A number of years ago there was a sudden and significant outbreak of test anxiety amongst high school students. Parents were calling the school and asking for help. And they wanted it today.
As I discussed the concerns with individual students, a simple structure for discussing test anxiety emerged. The structure eventually became The Circle of Success.
I compare test anxiety to an empty glass. As a student goes to school, completes homework, and studies for tests, the information that they learn, like marbles, is put into the empty glass. When a student sits down to take the test, anxiety fills the glass with milk and the marbles are no longer visible. Through counseling and other cognitive therapies, students can learn to put a hole in the side of that glass so that anxiety can be drained away and they can see the marbles and successfully complete the test.
However, most students that I talked to had a glass full of milk and very few marbles. The reason the milk was there was because the student was anxious about having an empty glass. For many it was a lack of preparation that lead to test anxiety. It’s hard to feel confident when a student knows there’s nothing in the cup.
The simple structure that emerged followed the flow of instruction and assessment:
First, students RECEIVE instruction.
Second, students RETURN their completed homework.
Third, students REVIEW the content.
Fouth, students REVEAL their knowledge of the content on a test.
Fifth, students REFLECT on how they did.
Below is the graphic of The Circle of Success. In future blogs I will unpack the concepts we, as a Freshman Academy, created connected to each wedge or section of the circle.
I have used this diagram as an outline for my discussions with students who are having difficulties. I start with questions about sleeping, eating, and self-care, the foundation of a student’s ability to RECEIVE. This leads to a discussion of how they see the classroom and their ability to RECEIVE information.
Next would be a discussion of homework. Is it getting RETURNed? What organizational systems are in place to help them with school?
Following the discussion of systems, the seldom productive conversation about REVIEW usually leads to an understanding that it’s not happening. Freshmen just don’t REVIEW. They have yet to see the utility in it. The absence of REVIEW can generate a lot of test anxiety or at least low test grades. REVIEW is almost always part of the journey to a solution.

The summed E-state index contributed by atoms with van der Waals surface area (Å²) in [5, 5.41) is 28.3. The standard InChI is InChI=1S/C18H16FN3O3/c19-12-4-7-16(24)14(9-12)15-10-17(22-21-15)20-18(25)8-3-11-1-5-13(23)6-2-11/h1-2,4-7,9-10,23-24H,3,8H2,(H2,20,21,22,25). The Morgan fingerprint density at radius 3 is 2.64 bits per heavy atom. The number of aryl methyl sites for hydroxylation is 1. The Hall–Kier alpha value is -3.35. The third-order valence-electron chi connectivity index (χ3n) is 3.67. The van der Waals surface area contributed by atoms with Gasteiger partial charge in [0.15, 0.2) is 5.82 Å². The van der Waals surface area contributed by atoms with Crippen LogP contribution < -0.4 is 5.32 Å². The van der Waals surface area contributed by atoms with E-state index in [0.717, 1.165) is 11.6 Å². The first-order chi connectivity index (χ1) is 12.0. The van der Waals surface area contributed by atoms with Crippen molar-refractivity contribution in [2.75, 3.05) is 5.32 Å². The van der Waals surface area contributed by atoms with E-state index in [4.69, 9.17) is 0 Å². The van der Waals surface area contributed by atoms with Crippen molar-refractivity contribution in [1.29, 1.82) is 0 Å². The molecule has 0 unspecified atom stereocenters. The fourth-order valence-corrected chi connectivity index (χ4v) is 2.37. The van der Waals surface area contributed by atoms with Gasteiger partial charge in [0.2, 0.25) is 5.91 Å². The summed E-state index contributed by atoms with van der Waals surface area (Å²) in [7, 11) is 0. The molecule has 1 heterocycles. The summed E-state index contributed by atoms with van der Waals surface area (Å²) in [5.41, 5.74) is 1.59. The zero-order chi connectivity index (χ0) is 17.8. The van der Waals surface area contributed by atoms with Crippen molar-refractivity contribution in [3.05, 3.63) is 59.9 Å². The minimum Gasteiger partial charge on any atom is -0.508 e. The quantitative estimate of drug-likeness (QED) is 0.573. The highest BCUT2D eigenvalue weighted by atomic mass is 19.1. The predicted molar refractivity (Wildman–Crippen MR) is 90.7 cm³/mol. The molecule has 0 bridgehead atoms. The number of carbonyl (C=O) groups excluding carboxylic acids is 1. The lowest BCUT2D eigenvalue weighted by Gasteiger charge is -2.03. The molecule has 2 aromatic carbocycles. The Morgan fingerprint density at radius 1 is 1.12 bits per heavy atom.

Next is the test, or as I call it REVEAL. During this discussion about the actual testing process, the conversation often returns to eating and sleeping. Next, we talk about mental state. Are they nervous? What are they nervous about? Tell me the story of you taking a test? It’s actually very revealing to the student to talk through these ideas.
REFLECT is key and often neglected. When a student receives a grade on a test or quiz, what do they think about? What do they do with that information? This discussion is best had after I have introduced The Circle of Success. I will talk to a student after the test results come back, and we will walk through the whole process again trying to discover what went right and should be duplicated or what went wrong and should be amended in some way.
Each wedge has to be present in order for things to roll well. If there is a gap, the process gets stuck and anxiety or poor performance results.
The goal is to facility self-discovery of the process of learning for that student. There are common, quality strategies that can help, but the key is helping students think about their thinking and then facilitating that next step. The goal is to be well-rounded. The students need assistance in seeing what wedge is most in need of attention.